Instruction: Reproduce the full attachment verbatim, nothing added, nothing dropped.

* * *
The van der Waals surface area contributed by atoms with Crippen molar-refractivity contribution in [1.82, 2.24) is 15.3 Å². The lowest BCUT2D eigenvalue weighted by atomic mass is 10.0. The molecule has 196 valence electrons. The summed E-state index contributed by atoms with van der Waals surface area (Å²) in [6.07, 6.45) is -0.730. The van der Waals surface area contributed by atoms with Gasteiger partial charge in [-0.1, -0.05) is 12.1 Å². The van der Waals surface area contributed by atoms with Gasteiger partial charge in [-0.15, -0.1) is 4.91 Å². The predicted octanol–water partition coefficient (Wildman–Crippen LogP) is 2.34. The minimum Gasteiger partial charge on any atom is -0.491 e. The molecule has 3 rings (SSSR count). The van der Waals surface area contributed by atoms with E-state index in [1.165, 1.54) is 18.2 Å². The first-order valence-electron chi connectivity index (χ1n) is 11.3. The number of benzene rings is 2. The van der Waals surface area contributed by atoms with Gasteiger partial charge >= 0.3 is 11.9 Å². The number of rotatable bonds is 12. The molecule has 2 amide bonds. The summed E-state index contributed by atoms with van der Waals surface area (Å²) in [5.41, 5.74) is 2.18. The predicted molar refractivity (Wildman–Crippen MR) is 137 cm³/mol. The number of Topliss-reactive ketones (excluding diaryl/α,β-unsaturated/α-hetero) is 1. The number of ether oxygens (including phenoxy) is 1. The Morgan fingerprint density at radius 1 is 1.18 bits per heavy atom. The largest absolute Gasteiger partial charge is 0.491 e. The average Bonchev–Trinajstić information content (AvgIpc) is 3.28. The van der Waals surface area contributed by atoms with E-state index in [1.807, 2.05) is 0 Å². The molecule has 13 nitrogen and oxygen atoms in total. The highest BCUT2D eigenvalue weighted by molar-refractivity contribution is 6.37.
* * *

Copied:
The van der Waals surface area contributed by atoms with Crippen molar-refractivity contribution in [1.82, 2.24) is 15.3 Å². The lowest BCUT2D eigenvalue weighted by atomic mass is 10.0. The molecule has 196 valence electrons. The summed E-state index contributed by atoms with van der Waals surface area (Å²) in [6.07, 6.45) is -0.730. The van der Waals surface area contributed by atoms with Gasteiger partial charge in [-0.1, -0.05) is 12.1 Å². The van der Waals surface area contributed by atoms with Gasteiger partial charge in [-0.15, -0.1) is 4.91 Å². The predicted octanol–water partition coefficient (Wildman–Crippen LogP) is 2.34. The minimum Gasteiger partial charge on any atom is -0.491 e. The molecule has 3 rings (SSSR count). The van der Waals surface area contributed by atoms with E-state index in [1.165, 1.54) is 18.2 Å². The first-order valence-electron chi connectivity index (χ1n) is 11.3. The number of benzene rings is 2. The van der Waals surface area contributed by atoms with Gasteiger partial charge >= 0.3 is 11.9 Å². The number of rotatable bonds is 12. The molecule has 2 amide bonds. The summed E-state index contributed by atoms with van der Waals surface area (Å²) in [5.41, 5.74) is 2.18. The predicted molar refractivity (Wildman–Crippen MR) is 137 cm³/mol. The number of Topliss-reactive ketones (excluding diaryl/α,β-unsaturated/α-hetero) is 1. The number of ether oxygens (including phenoxy) is 1. The Morgan fingerprint density at radius 1 is 1.18 bits per heavy atom. The largest absolute Gasteiger partial charge is 0.491 e. The average Bonchev–Trinajstić information content (AvgIpc) is 3.28. The van der Waals surface area contributed by atoms with E-state index in [1.807, 2.05) is 0 Å². The molecule has 13 nitrogen and oxygen atoms in total. The highest BCUT2D eigenvalue weighted by molar-refractivity contribution is 6.37.